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Oct 29, 2019 / 15:42

Vietnam’s major electronic firm Asanzo initially found cheating customers

Asanzo only assembles products instead of manufacturing them, because the added value created after assembling accounts for just 1 – 2% of the total cost of a product, while accessories and components imported from abroad make up the rest.

Vietnam’s major electronic firm Asanzo has committed a series of offenses, including cheating customers, origin fraud, use of fake labels and tax evation, according to Mai Xuan Thanh, vice director general of the General Department of Vietnam Customs. 
Illustrative photo.
Illustrative photo.
Thanh unveiled the information at the meeting on October 28 that made public the findings of the investigation regarding allegations that Asanzo has been selling Chinese goods disguised as made-in-Vietnam. 

Regarding the allegation of cheating customers, Thanh said the assembly processes for some products were not carried out as the firm advertised with modern equipment, but in reality, all processes are executed manually by screwing different parts into complete products. 

Moreover, the use of slogan “Advanced Japanese Technology” for some products is inaccurate.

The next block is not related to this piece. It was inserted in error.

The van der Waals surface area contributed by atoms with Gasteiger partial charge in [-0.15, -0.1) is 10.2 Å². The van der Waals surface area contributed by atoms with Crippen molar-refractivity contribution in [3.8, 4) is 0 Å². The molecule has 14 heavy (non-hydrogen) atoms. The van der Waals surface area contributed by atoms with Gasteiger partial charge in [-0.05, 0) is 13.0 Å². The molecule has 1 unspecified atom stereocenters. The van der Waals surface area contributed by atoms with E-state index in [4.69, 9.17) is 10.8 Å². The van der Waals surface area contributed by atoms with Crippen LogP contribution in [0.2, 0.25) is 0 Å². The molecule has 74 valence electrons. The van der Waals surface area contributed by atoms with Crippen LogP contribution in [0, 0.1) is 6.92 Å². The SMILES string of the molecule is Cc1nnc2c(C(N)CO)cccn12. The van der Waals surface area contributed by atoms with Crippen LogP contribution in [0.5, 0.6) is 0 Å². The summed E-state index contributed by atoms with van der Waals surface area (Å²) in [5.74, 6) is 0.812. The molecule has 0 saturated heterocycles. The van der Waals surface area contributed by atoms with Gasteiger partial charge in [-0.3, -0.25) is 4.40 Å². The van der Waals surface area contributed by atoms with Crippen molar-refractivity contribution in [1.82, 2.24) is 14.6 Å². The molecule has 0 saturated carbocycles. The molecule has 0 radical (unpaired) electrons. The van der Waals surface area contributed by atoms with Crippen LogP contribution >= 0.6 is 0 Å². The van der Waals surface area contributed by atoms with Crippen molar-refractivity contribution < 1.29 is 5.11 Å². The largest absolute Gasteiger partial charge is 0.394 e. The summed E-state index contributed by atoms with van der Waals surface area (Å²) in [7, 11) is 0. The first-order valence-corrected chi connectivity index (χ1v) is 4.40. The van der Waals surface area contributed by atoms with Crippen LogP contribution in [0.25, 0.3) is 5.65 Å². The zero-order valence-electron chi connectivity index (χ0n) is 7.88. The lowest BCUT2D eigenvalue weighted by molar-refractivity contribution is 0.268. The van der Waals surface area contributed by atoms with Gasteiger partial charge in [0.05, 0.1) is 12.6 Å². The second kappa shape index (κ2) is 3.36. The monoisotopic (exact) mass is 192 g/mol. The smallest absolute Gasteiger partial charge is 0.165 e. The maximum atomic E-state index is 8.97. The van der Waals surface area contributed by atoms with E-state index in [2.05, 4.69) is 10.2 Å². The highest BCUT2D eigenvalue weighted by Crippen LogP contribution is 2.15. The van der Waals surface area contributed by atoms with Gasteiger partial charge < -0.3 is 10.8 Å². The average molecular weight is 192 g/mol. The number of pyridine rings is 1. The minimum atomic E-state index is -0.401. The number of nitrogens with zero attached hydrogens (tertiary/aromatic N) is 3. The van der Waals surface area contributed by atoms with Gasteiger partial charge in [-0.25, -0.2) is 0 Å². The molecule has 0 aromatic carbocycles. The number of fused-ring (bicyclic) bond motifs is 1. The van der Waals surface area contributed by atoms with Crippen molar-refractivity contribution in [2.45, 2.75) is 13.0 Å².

Thanh added Asanzo has not received confirmation from the Ministry of Science and Technology for transferring technologies from Sharp Roxy Hong Kong, as well as completing the payment to the latter. 

Customs authority also concluded that Asanzo in fact only assembles products instead of manufacturing them as the added value created after assembling accounts for 1 – 2% of total cost of a product, while accessories and components imported from abroad make up 98 – 99% of the costs. 

As a result, these final products are not qualified as made-in-Vietnam and showed signs of origin fraud. 

At the meeting, representative of the Supreme People’s Procuracy Lai Anh Tuan said there have been signs of tax evasion from Asanzo, including not issuing invoices or using fake ones. 

On October 23, the Ho Chi Minh City Tax Department announced fine of VND47.6 billion (US$2.04 million) against Asanzo. 

Vietnam’s customs authority is scheduled to report the case to Prime Minister Nguyen Xuan Phuc before October 30. 

The whole story started in June when Tuoi Tre newspaper reported Asanzo had been found selling its self-claimed "made-in-Vietnam" products but actually imported from China. Tuoi Tre quoted sources as saying Asanzo’s production facilities actually only assemble televisions with components originated from China, while other electronic household appliances  are imported entirely from China without a single component made in Vietnam. 

CEO of Asanzo Pham Van Tam held a press conference on June 23 admitting the use of up to 80% of foreign-made components for the company’s main products including televisions and air-conditioners. Tam also informed the software for televisions is fully developed in Vietnam.